I’ve been felled by a Brown Recluse spider bite or possibly a boil-gone-bad (staph infection), and no I won’t share a photo of the wound. I wouldn’t inflict that on anyone–except my crazy herbalist, who delights in such things.
Being a little less mobile than usual has given me a chance to catch up on my reading, at least in theory. I have a whole trayful of publications and other reading material I never seem to get to, and on top of the pile was the March-April issue of Branches Magazine. Ironically, it was themed Best Medicine (as is the current issue). The very first piece stopped me cold. I wish I could link to it but the periodical does not maintain online versions of articles.
“The Best Medicine: Joyful Living” is a first-person essay by David Forsell, president of Keep Indianapolis Beautiful, an action-oriented powerhouse here in my hometown. Think tree plantings and neighborhood cleanups, communities given resources and support to beautify their surroundings. My little juneberry tree who lifted my spirits the day after the Boston bombings? It came from that organization.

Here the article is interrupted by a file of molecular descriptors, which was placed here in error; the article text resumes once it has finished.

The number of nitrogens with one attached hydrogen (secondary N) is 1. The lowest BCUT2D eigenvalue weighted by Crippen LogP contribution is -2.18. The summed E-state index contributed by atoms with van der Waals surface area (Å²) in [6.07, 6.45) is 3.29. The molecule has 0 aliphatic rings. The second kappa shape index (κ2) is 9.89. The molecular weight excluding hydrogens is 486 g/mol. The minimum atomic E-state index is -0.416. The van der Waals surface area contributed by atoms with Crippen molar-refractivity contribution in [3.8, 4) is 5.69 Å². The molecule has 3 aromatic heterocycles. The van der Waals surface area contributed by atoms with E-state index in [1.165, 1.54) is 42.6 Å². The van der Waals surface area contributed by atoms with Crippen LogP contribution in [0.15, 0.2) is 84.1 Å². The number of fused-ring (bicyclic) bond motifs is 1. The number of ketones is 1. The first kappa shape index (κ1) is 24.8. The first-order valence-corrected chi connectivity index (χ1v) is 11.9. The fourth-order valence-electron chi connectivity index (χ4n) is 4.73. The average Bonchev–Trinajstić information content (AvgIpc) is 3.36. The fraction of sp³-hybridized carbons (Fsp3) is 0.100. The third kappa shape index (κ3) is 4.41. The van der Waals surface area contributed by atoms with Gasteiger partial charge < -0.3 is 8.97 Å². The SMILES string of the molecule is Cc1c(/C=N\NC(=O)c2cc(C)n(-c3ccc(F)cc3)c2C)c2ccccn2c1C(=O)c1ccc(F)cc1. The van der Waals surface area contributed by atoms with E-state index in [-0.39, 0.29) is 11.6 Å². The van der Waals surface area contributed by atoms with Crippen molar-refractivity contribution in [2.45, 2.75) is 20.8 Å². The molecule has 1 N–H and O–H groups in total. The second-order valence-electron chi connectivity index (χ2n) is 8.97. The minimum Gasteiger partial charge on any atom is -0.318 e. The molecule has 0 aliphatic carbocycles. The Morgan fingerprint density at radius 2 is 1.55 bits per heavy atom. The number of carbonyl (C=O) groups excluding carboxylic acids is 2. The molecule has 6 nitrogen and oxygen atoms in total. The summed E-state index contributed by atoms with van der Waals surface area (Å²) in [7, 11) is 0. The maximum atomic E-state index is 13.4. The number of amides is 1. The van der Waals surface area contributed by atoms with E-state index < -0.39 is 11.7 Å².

Forsell has a rare form of cancer that is “slow but relentless,” and he recently recovered from his 13th surgery to remove yet another tumor. He writes of the example of his mother, who had the same illness, and the search for meaning in the midst of physical suffering. Awareness of his mortality, he writes, has spurred him to make the most of his limited and precious time.
And isn’t this something we all might keep in mind–the certainty of our death–to live a more meaningful life?
Forsell came to the Irvington Green Hour last summer to talk about trees with a bunch of us treehugger types, all of us concerned about the impact of the drought. I remember being struck by his authenticity and gentleness.
Here is a quote from this powerful essay:
“In more than two decades marked by surgeries and reminders of my mortality, I have realized I want to spend my days serving: having joy, and hoping I can help others have it too. I want to…heal that which is beautiful but broken or scarred or neglected or compromised in this world….”
He goes on to say that while he may not be able to stop the cancer, it is within his power to help heal the world.
There’s no greater gift than that.